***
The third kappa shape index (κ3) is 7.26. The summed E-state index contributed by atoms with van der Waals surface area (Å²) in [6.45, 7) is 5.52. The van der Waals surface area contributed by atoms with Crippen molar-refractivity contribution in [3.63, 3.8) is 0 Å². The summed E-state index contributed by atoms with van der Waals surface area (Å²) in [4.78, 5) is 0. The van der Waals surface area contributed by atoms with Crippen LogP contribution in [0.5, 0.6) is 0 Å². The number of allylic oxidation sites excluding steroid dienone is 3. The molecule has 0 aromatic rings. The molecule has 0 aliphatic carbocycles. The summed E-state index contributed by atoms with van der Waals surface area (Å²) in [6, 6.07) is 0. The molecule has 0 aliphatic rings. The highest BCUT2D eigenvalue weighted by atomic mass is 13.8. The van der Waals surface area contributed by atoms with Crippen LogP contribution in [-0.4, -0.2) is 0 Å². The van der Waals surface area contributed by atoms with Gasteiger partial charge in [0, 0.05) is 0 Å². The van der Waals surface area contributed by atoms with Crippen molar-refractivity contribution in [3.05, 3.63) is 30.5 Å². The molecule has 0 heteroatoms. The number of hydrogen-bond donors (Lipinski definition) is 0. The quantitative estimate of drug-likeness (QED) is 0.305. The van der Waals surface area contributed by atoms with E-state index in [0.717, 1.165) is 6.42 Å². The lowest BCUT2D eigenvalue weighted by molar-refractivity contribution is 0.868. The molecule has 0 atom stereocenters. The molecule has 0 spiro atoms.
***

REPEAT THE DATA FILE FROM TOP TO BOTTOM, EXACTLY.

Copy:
The third kappa shape index (κ3) is 7.26. The summed E-state index contributed by atoms with van der Waals surface area (Å²) in [6.45, 7) is 5.52. The van der Waals surface area contributed by atoms with Crippen molar-refractivity contribution in [3.63, 3.8) is 0 Å². The summed E-state index contributed by atoms with van der Waals surface area (Å²) in [4.78, 5) is 0. The van der Waals surface area contributed by atoms with Crippen LogP contribution in [0.5, 0.6) is 0 Å². The number of allylic oxidation sites excluding steroid dienone is 3. The molecule has 0 aromatic rings. The molecule has 0 aliphatic carbocycles. The summed E-state index contributed by atoms with van der Waals surface area (Å²) in [6, 6.07) is 0. The molecule has 0 aliphatic rings. The highest BCUT2D eigenvalue weighted by atomic mass is 13.8. The van der Waals surface area contributed by atoms with Crippen LogP contribution in [-0.4, -0.2) is 0 Å². The van der Waals surface area contributed by atoms with Gasteiger partial charge in [0, 0.05) is 0 Å². The van der Waals surface area contributed by atoms with Crippen molar-refractivity contribution in [3.05, 3.63) is 30.5 Å². The molecule has 0 heteroatoms. The number of hydrogen-bond donors (Lipinski definition) is 0. The quantitative estimate of drug-likeness (QED) is 0.305. The van der Waals surface area contributed by atoms with E-state index in [0.717, 1.165) is 6.42 Å². The lowest BCUT2D eigenvalue weighted by molar-refractivity contribution is 0.868. The molecule has 0 atom stereocenters. The molecule has 0 spiro atoms.